This time around, there won’t be a plane taking off carrying Suns officials — at least not on the first day.
The NBA’s free-agent negotiating period starts at 9 tonight, Arizona time.
The Suns’ main objectives this year — unlike last year, when club officials flew to Dallas to successfully woo free agent Steve Nash — are to keep Amaré Stoudemire and Joe Johnson in Suns uniforms.
The Suns can offer Stoudemire a five-year contract extension and are expected to do so at the maximum level allowable under the new collective bargaining agreement.
This shouldn’t be a problem. Stoudemire has said he wants to continue playing for the Suns.
Johnson’s situation is trickier.
He is a restricted free agent, meaning he can accept offers and force the Suns to match. Johnson has said he expects to be back, and the Suns say that’s their intention.
Suns president Bryan Colangelo indicated club officials may well fly to an out-of-state location to meet with Johnson, though not on Friday, the first full day that talks are allowed.
"We have a priority of resigning Joe Johnson and signing Amaré Stoudemire to a contract extension," Colangelo said, saying "immediate" steps toward those goals will be taken.
Atlanta and Cleveland could be preparing major offers, maybe even maximum offers for Johnson. The amount is uncertain: It would be 25 percent of the annual team salary cap in the 2006-07 season, a figure that can’t be determined now.
But it’s fair to guess a maximum offer for Johnson could be in the range of $70 million.
The Suns have an advantage in that they can offer Johnson a sixth guaranteed year.
It’s also possible that other teams will come to believe the Suns will match any offer for Johnson and figure they would be wasting their time.
If not, the Suns might have to match a huge deal to keep Johnson, or at least offer much more money than they did back in October, when Johnson once said the two sides were "close" to a deal.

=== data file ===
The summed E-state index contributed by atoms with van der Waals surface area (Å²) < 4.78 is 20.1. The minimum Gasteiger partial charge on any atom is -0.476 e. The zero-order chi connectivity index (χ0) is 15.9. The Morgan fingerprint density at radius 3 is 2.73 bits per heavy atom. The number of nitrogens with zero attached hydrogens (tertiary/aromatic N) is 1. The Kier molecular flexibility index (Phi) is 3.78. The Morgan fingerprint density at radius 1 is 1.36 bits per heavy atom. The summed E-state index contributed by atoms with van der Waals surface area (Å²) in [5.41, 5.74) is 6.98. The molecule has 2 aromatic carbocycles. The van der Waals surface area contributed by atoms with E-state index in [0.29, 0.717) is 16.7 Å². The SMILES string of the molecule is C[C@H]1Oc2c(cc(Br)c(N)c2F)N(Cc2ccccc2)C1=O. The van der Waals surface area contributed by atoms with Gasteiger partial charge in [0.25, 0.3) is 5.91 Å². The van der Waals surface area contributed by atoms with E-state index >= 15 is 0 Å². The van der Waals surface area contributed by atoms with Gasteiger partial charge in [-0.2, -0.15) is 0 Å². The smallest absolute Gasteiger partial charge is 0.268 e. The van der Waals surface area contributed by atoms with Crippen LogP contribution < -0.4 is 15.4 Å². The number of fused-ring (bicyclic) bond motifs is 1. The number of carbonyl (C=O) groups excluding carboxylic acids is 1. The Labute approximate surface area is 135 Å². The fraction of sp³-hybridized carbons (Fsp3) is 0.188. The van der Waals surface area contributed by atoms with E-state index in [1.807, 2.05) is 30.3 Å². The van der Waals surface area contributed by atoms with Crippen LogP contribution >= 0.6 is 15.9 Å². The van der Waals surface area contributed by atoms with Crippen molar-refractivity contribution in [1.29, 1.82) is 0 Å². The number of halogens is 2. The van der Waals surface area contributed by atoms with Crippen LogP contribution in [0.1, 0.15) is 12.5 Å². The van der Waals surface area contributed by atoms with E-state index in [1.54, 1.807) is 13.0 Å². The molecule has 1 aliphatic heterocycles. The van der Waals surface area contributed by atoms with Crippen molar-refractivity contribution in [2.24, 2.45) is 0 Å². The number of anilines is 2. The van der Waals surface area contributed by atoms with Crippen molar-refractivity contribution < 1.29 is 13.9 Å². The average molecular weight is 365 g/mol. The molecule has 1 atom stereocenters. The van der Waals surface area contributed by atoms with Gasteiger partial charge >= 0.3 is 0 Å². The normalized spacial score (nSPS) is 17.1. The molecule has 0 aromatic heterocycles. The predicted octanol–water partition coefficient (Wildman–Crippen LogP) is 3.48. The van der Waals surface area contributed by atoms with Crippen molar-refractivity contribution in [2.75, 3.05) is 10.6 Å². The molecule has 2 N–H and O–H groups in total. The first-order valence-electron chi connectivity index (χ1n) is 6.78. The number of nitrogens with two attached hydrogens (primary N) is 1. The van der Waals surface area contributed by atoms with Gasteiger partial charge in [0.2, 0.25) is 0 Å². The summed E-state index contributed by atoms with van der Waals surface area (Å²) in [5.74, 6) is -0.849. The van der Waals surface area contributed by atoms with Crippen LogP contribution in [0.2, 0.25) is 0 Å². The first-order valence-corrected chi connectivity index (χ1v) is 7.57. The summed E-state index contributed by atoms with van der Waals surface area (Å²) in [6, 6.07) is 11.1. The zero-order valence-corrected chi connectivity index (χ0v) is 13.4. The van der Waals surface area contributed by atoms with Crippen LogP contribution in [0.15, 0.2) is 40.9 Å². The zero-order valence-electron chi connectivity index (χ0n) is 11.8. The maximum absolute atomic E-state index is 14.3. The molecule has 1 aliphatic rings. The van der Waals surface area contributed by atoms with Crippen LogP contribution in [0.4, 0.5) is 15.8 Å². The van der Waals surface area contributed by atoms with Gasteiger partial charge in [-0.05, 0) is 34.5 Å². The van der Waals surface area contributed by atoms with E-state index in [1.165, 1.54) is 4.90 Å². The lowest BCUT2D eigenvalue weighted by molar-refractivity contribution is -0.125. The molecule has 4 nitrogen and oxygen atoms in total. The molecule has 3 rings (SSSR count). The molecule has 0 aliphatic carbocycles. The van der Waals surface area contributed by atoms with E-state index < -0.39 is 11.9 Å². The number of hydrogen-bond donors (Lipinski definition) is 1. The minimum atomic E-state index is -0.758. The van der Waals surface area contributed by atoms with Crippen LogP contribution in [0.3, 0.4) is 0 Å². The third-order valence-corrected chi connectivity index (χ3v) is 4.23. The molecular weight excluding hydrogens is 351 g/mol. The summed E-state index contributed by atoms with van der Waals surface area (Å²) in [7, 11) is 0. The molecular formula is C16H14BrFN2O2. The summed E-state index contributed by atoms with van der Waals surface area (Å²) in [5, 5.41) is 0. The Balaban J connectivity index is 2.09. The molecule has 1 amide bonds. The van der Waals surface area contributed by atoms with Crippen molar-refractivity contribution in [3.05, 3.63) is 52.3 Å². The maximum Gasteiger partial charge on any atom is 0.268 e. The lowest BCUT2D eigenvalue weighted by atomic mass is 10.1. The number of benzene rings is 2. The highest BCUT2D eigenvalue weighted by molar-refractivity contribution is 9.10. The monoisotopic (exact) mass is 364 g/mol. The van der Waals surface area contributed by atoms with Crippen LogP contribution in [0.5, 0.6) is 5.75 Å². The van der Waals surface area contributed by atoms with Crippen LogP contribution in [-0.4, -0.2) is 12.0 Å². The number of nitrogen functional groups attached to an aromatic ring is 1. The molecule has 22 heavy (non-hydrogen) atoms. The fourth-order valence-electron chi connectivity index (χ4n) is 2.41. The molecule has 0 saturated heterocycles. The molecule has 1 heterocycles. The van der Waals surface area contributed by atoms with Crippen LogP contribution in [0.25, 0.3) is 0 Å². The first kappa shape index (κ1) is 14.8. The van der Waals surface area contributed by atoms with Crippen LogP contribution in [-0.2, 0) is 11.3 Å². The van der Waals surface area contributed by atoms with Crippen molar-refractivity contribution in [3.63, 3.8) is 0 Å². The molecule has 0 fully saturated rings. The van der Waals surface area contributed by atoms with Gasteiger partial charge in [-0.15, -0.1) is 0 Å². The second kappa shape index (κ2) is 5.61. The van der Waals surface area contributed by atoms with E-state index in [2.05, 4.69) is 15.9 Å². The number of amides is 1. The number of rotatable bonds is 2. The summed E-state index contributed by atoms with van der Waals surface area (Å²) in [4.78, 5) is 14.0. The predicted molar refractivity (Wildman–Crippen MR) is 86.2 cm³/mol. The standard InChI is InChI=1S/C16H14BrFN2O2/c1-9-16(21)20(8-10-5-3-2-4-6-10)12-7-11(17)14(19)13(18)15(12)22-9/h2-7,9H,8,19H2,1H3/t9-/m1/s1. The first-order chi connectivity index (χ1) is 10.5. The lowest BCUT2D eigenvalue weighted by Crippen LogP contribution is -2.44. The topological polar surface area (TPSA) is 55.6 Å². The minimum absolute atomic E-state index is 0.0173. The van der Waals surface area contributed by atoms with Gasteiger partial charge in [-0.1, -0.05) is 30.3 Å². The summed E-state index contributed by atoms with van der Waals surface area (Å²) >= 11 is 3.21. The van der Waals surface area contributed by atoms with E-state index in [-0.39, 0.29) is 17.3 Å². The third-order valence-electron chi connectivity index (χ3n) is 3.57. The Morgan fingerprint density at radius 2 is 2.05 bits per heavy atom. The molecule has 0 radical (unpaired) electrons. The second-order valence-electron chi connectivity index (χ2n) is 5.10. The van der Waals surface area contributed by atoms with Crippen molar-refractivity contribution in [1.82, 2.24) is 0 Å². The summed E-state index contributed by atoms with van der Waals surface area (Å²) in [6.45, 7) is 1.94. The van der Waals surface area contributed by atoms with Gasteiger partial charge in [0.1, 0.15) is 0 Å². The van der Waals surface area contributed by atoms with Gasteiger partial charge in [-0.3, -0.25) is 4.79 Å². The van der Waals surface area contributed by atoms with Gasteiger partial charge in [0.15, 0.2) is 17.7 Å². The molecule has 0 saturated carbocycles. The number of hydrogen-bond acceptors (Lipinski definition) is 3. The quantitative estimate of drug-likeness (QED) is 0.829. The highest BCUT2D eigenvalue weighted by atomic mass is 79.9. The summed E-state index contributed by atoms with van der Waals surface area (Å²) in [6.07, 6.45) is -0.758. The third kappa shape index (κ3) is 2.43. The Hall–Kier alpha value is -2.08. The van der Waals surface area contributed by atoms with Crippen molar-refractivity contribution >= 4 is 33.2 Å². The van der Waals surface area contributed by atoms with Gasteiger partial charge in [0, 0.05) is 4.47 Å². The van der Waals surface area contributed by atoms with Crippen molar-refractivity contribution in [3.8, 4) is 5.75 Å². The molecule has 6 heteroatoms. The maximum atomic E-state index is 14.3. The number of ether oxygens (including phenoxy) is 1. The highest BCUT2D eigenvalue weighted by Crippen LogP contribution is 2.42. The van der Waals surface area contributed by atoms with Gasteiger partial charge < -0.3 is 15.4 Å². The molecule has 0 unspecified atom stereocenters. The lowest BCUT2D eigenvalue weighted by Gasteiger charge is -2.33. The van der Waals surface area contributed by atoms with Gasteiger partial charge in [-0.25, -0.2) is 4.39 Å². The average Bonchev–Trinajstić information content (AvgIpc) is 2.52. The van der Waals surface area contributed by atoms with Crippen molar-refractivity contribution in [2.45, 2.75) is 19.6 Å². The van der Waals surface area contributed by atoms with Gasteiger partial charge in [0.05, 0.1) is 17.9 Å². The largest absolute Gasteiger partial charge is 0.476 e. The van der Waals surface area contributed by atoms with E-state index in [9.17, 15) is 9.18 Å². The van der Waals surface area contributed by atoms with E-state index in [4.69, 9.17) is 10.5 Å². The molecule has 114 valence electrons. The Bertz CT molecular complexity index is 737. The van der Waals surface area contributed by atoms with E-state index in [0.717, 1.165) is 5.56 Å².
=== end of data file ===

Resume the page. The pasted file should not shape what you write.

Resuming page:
Indications are the Suns could have had Johnson back then for a contract in the range of $9 million per season. That price now figures to go up significantly after Johnson’s outstanding year and the Suns’ 62-win season.
Another decision facing the Suns is what to do about center Steven Hunter, who declined a player option on a $720,000 salary.
The Suns might offer Hunter the so-called "milliondollar exception" (worth $1.6 million) but aren’t expected to get into a bidding war for him.
The 7-foot center says he’s thought over the matter and has decided that, "I really want to be back here."
He says he’ll let his agent handle the offers, but that, "I definitely want to be back to play for the Phoenix Suns."
But let’s say another team offers him, say, $3 million a season. Would his desire to return outweigh the chance to make twice as much money?
No, Hunter says.
"I’m a young player," he says. "I’m not in the position to be turning down money.
"I’m trying to establish myself financially. I have to be a smart businessman."
The Suns will make inquiries into other free agents. One possibility is Gary Payton, who has indicated he would consider playing for the Suns.
It’s known the Suns will have interest in Michael Finley, the former All-Star for Dallas, whose contract is being bought out by the Mavericks to avoid heavy luxury tax payments. The Suns drafted Finley back in 1995, then traded him to Dallas as part of the big Jason Kidd trade in December 1996.
BONUS SHOTS: The Suns have hired Dan D’Antoni, older brother of coach Mike D’Antoni as an assistant coach. He has won more than 500 games as head coach of Socastee High School in Myrtle Beach, S.C., a position he has held since 1975. . . .
Marc Iavaroni said he expects to be on the club’s coaching staff when the Suns stage their annual summer camp starting Monday. He is a candidate for the head coaching job in Portland.
Iavaroni indicated press reports that the Blazers are waiting to see if Seattle coach Nate McMillan would jump to the Blazers are accurate, even though McMillan acted as the Sonics spokesman during Tuesday night’s draft.
Blazers officials have indicated they would like to name a coach by the end of the first week in July. Other candidates include Lionel Hollins, the former Suns assistant, and Terry Porter, the recently fired Milwaukee coach. Both are former standout players for the Blazers.